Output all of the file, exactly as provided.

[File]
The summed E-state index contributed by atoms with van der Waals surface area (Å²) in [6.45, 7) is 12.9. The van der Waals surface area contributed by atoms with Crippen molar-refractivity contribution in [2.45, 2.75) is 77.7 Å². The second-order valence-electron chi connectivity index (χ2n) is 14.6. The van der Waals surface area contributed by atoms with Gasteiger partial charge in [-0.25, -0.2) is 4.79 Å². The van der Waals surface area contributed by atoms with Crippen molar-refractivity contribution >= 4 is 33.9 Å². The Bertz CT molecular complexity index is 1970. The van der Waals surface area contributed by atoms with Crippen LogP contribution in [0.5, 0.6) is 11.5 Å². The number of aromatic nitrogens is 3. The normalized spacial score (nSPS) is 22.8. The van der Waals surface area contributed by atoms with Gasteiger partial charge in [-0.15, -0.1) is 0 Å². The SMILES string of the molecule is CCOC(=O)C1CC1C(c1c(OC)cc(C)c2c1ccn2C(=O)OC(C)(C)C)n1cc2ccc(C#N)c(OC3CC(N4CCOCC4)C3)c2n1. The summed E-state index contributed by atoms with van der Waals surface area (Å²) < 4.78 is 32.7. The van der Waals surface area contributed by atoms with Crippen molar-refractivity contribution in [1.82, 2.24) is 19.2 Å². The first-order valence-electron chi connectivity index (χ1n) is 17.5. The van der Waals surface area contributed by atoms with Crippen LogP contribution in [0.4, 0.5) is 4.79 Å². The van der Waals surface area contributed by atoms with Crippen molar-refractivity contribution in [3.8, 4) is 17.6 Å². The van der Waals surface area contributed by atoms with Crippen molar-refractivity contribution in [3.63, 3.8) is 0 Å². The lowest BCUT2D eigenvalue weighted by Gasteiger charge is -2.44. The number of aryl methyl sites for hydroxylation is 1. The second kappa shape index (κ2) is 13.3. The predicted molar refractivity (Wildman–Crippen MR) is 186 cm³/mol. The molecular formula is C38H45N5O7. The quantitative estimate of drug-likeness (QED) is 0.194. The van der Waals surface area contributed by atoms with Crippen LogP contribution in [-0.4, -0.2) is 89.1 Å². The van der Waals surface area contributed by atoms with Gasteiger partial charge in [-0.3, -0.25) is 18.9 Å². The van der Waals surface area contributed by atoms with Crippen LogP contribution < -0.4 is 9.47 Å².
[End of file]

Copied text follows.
The summed E-state index contributed by atoms with van der Waals surface area (Å²) in [6.45, 7) is 12.9. The van der Waals surface area contributed by atoms with Crippen molar-refractivity contribution in [2.45, 2.75) is 77.7 Å². The second-order valence-electron chi connectivity index (χ2n) is 14.6. The van der Waals surface area contributed by atoms with Gasteiger partial charge in [-0.25, -0.2) is 4.79 Å². The van der Waals surface area contributed by atoms with Crippen molar-refractivity contribution >= 4 is 33.9 Å². The Bertz CT molecular complexity index is 1970. The van der Waals surface area contributed by atoms with Crippen LogP contribution in [0.5, 0.6) is 11.5 Å². The number of aromatic nitrogens is 3. The normalized spacial score (nSPS) is 22.8. The van der Waals surface area contributed by atoms with Gasteiger partial charge in [-0.15, -0.1) is 0 Å². The SMILES string of the molecule is CCOC(=O)C1CC1C(c1c(OC)cc(C)c2c1ccn2C(=O)OC(C)(C)C)n1cc2ccc(C#N)c(OC3CC(N4CCOCC4)C3)c2n1. The summed E-state index contributed by atoms with van der Waals surface area (Å²) < 4.78 is 32.7. The van der Waals surface area contributed by atoms with Crippen molar-refractivity contribution in [1.82, 2.24) is 19.2 Å². The first-order valence-electron chi connectivity index (χ1n) is 17.5. The van der Waals surface area contributed by atoms with Crippen LogP contribution in [0.4, 0.5) is 4.79 Å². The van der Waals surface area contributed by atoms with Crippen molar-refractivity contribution in [3.8, 4) is 17.6 Å². The van der Waals surface area contributed by atoms with Crippen molar-refractivity contribution in [3.63, 3.8) is 0 Å². The lowest BCUT2D eigenvalue weighted by Gasteiger charge is -2.44. The number of aryl methyl sites for hydroxylation is 1. The second kappa shape index (κ2) is 13.3. The predicted molar refractivity (Wildman–Crippen MR) is 186 cm³/mol. The molecular formula is C38H45N5O7. The quantitative estimate of drug-likeness (QED) is 0.194. The van der Waals surface area contributed by atoms with Crippen LogP contribution in [-0.4, -0.2) is 89.1 Å². The van der Waals surface area contributed by atoms with Gasteiger partial charge in [-0.3, -0.25) is 18.9 Å². The van der Waals surface area contributed by atoms with Crippen LogP contribution < -0.4 is 9.47 Å².